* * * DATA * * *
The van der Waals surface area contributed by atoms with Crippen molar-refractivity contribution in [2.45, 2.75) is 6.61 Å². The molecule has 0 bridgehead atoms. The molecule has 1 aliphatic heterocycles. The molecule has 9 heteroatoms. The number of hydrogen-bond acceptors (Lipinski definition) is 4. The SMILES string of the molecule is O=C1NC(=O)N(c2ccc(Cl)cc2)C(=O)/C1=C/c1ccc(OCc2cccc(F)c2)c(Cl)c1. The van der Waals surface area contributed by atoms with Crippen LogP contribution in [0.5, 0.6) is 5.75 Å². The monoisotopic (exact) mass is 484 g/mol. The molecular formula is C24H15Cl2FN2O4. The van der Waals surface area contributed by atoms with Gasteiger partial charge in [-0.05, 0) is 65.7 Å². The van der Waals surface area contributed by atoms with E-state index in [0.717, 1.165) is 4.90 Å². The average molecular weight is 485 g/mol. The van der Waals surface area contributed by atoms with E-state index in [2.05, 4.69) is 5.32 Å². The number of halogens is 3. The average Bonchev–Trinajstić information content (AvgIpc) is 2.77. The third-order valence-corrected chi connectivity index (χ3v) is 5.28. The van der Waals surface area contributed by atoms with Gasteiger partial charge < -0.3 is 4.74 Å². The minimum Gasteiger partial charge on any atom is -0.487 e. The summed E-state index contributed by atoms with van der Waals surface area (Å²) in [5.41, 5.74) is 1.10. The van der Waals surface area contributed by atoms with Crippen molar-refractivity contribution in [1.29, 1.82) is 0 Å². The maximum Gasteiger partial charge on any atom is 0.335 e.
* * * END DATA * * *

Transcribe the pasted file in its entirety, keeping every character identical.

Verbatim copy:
The van der Waals surface area contributed by atoms with Crippen molar-refractivity contribution in [2.45, 2.75) is 6.61 Å². The molecule has 0 bridgehead atoms. The molecule has 1 aliphatic heterocycles. The molecule has 9 heteroatoms. The number of hydrogen-bond acceptors (Lipinski definition) is 4. The SMILES string of the molecule is O=C1NC(=O)N(c2ccc(Cl)cc2)C(=O)/C1=C/c1ccc(OCc2cccc(F)c2)c(Cl)c1. The van der Waals surface area contributed by atoms with Crippen LogP contribution in [0.5, 0.6) is 5.75 Å². The monoisotopic (exact) mass is 484 g/mol. The molecular formula is C24H15Cl2FN2O4. The van der Waals surface area contributed by atoms with Gasteiger partial charge in [-0.05, 0) is 65.7 Å². The van der Waals surface area contributed by atoms with E-state index in [0.717, 1.165) is 4.90 Å². The average molecular weight is 485 g/mol. The van der Waals surface area contributed by atoms with E-state index in [2.05, 4.69) is 5.32 Å². The number of halogens is 3. The average Bonchev–Trinajstić information content (AvgIpc) is 2.77. The third-order valence-corrected chi connectivity index (χ3v) is 5.28. The van der Waals surface area contributed by atoms with Gasteiger partial charge < -0.3 is 4.74 Å². The minimum Gasteiger partial charge on any atom is -0.487 e. The summed E-state index contributed by atoms with van der Waals surface area (Å²) in [5.41, 5.74) is 1.10. The van der Waals surface area contributed by atoms with Crippen molar-refractivity contribution in [1.29, 1.82) is 0 Å². The maximum Gasteiger partial charge on any atom is 0.335 e.